For patients who do not have enough tissues on their abdomen or back Professor Malata sometimes used the lower or upper buttock tissue (gluteal perforator flaps or GAP flaps) or rarely used the upper inner (TUG) or upper outer thigh (LTTF) flaps. These operations are performed as free tissue transfers and in terms of size and complexity are similar to the use of abdominal free flaps (see comparative table above). The buttock flaps can be harvested from the lower part (inferior gluteal perforator flap) or the upper part (superior gluteal perforator flap). Professor Malata prefers to use the lower part as it has more advantages.

To view a GAP flap in Professor Malata’s publications please click here (Perforator flaps in Breast Reconstruction).

WHAT YOU NEED TO KNOW
(DIEP flaps)

LENGTH OF SURGERY

6 -8 hours

ANAESTHESIA

General

NO. OF NIGHTS IN HOSPITAL

5 - 10 nights

RECOVERY

2 weeks until socialising with close friends and family

2 – 4 weeks until bruising and swelling disappeared

6 – 8 weeks bra support

6 – 12 weeks until return to work & normal social engagements

8 – 12 weeks until driving & swimming

2 – 3 months Abdominal Corset support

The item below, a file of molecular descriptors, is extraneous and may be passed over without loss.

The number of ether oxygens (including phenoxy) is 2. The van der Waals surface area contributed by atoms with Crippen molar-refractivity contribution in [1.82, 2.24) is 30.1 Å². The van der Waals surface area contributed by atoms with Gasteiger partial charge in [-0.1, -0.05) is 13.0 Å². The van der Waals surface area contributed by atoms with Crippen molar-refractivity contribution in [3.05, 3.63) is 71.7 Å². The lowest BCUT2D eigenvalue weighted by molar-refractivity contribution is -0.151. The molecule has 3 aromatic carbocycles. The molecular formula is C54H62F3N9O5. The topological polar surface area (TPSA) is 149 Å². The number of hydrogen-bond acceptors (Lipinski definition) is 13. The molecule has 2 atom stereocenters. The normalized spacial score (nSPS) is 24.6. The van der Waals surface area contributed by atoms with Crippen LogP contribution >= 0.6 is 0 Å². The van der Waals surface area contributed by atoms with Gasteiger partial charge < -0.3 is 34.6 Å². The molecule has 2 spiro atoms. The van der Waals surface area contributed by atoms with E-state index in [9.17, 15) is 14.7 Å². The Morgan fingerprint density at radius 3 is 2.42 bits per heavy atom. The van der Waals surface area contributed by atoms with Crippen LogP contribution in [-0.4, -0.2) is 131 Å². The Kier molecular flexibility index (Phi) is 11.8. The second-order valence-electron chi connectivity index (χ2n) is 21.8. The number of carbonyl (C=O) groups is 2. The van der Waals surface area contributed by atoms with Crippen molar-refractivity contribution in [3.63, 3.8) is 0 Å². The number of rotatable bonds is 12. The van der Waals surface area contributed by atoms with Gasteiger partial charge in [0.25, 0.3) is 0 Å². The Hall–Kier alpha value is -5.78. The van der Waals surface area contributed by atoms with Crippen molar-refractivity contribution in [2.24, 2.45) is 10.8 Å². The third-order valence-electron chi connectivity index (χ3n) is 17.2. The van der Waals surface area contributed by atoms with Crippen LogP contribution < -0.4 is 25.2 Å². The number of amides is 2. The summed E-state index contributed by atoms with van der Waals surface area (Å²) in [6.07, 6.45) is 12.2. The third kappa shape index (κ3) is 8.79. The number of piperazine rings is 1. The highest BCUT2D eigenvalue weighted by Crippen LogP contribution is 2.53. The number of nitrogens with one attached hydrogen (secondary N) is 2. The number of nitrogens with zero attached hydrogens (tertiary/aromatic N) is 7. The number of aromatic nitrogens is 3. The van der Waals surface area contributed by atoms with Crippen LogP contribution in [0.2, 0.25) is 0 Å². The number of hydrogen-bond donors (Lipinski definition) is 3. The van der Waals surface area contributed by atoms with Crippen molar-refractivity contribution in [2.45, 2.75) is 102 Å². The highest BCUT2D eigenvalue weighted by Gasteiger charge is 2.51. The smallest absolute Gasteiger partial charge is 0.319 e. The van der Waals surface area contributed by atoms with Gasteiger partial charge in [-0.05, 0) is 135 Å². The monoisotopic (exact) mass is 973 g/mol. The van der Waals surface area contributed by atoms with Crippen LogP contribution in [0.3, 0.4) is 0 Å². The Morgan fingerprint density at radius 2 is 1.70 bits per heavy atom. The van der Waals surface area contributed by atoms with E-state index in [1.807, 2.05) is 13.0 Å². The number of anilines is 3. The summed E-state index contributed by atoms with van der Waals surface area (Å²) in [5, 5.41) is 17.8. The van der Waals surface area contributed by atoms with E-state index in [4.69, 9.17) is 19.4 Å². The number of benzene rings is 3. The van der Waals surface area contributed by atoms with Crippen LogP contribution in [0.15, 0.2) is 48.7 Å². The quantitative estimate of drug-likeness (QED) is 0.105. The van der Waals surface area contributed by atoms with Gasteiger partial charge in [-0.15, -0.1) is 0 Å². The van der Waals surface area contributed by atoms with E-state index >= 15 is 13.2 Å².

3 – 4 months until return to gym and other strenuous activities

12 weeks until final result – scarring still continues to improve

DURATION OF RESULTS

Permanent

WHAT YOU NEED TO KNOW
(Latissimus Dorsi Flaps)

LENGTH OF SURGERY

3 - 4 hours

ANAESTHESIA

General

NO. OF NIGHTS IN HOSPITAL

3 - 5 nights

RECOVERY

2 weeks until socialising with close friends and family

2 – 4 weeks until bruising and swelling disappeared

4 - 8 weeks until return to work & normal social engagements

4 - 6 weeks until driving

6 - 8 weeks until return to gym and other strenuous activities

12 weeks until final result – scarring still continues to improve

DURATION OF RESULTS

Permanent

WHAT YOU NEED TO KNOW
(Implant Breast Reconstruction)

LENGTH OF SURGERY

1 - 2 hours

ANAESTHESIA

General

NO. OF NIGHTS IN HOSPITAL

1 - 2 nights

RECOVERY

2 weeks until socialising with close friends and family

2 – 4 weeks until bruising and swelling disappeared

2 - 4 weeks until return to work & normal social engagements

3 - 4 weeks until driving

4 - 6 weeks until return to gym and other strenuous activities

12 weeks until final result – scarring still continues to improve

DURATION OF RESULTS

Permanent

WHAT YOU NEED TO KNOW
(Gluteal Pergforator (SGAP & IGAP))

LENGTH OF SURGERY

6 - 8 hours

ANAESTHESIA

General

NO. OF NIGHTS IN HOSPITAL

5 - 7 nights

RECOVERY

2 weeks until socialising with close friends and family

6 - 8 weeks until return to work

6 - 8 weeks of bra support

2 - 3 months of cyling shorts support

3 - 4 months until back to normality / sports

DURATION OF RESULTS

 

To find out more or make an appointment please contact Mr. Malata's Secretary on 01223 573 715 or glenys.secretary@ntlworld.com